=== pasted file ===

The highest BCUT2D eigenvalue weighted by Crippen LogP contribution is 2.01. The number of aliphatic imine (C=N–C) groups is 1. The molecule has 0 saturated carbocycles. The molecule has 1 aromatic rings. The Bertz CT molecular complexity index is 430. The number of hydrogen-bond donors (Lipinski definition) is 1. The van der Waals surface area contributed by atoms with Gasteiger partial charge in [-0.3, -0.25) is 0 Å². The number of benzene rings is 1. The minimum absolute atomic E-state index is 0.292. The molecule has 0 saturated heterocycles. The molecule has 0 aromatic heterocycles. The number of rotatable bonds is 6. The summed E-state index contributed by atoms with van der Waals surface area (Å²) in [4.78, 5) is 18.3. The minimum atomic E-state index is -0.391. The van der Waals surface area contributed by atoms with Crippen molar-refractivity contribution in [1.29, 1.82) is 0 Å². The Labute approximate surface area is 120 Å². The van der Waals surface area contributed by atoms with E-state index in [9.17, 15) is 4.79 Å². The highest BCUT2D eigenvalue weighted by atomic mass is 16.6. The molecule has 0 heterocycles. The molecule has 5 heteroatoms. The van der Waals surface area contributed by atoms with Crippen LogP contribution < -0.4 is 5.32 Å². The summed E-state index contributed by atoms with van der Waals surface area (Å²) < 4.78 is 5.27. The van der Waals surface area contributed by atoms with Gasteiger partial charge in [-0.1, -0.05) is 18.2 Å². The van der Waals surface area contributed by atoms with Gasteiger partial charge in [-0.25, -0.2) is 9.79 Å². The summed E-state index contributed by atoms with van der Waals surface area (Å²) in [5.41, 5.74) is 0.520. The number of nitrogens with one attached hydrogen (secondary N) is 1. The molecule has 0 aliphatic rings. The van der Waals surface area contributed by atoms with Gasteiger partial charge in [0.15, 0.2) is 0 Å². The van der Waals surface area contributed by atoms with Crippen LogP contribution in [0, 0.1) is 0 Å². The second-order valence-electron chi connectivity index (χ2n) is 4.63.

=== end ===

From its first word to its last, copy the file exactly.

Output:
The highest BCUT2D eigenvalue weighted by Crippen LogP contribution is 2.01. The number of aliphatic imine (C=N–C) groups is 1. The molecule has 0 saturated carbocycles. The molecule has 1 aromatic rings. The Bertz CT molecular complexity index is 430. The number of hydrogen-bond donors (Lipinski definition) is 1. The van der Waals surface area contributed by atoms with Gasteiger partial charge in [-0.3, -0.25) is 0 Å². The number of benzene rings is 1. The minimum absolute atomic E-state index is 0.292. The molecule has 0 saturated heterocycles. The molecule has 0 aromatic heterocycles. The number of rotatable bonds is 6. The summed E-state index contributed by atoms with van der Waals surface area (Å²) in [4.78, 5) is 18.3. The minimum atomic E-state index is -0.391. The van der Waals surface area contributed by atoms with Crippen molar-refractivity contribution in [1.29, 1.82) is 0 Å². The Labute approximate surface area is 120 Å². The van der Waals surface area contributed by atoms with E-state index in [9.17, 15) is 4.79 Å². The highest BCUT2D eigenvalue weighted by atomic mass is 16.6. The molecule has 0 heterocycles. The molecule has 5 heteroatoms. The van der Waals surface area contributed by atoms with Crippen LogP contribution < -0.4 is 5.32 Å². The summed E-state index contributed by atoms with van der Waals surface area (Å²) < 4.78 is 5.27. The van der Waals surface area contributed by atoms with Gasteiger partial charge in [-0.1, -0.05) is 18.2 Å². The van der Waals surface area contributed by atoms with Gasteiger partial charge in [-0.25, -0.2) is 9.79 Å². The summed E-state index contributed by atoms with van der Waals surface area (Å²) in [5.41, 5.74) is 0.520. The number of nitrogens with one attached hydrogen (secondary N) is 1. The molecule has 0 aliphatic rings. The van der Waals surface area contributed by atoms with Gasteiger partial charge in [0.15, 0.2) is 0 Å². The van der Waals surface area contributed by atoms with Crippen LogP contribution in [0, 0.1) is 0 Å². The second-order valence-electron chi connectivity index (χ2n) is 4.63.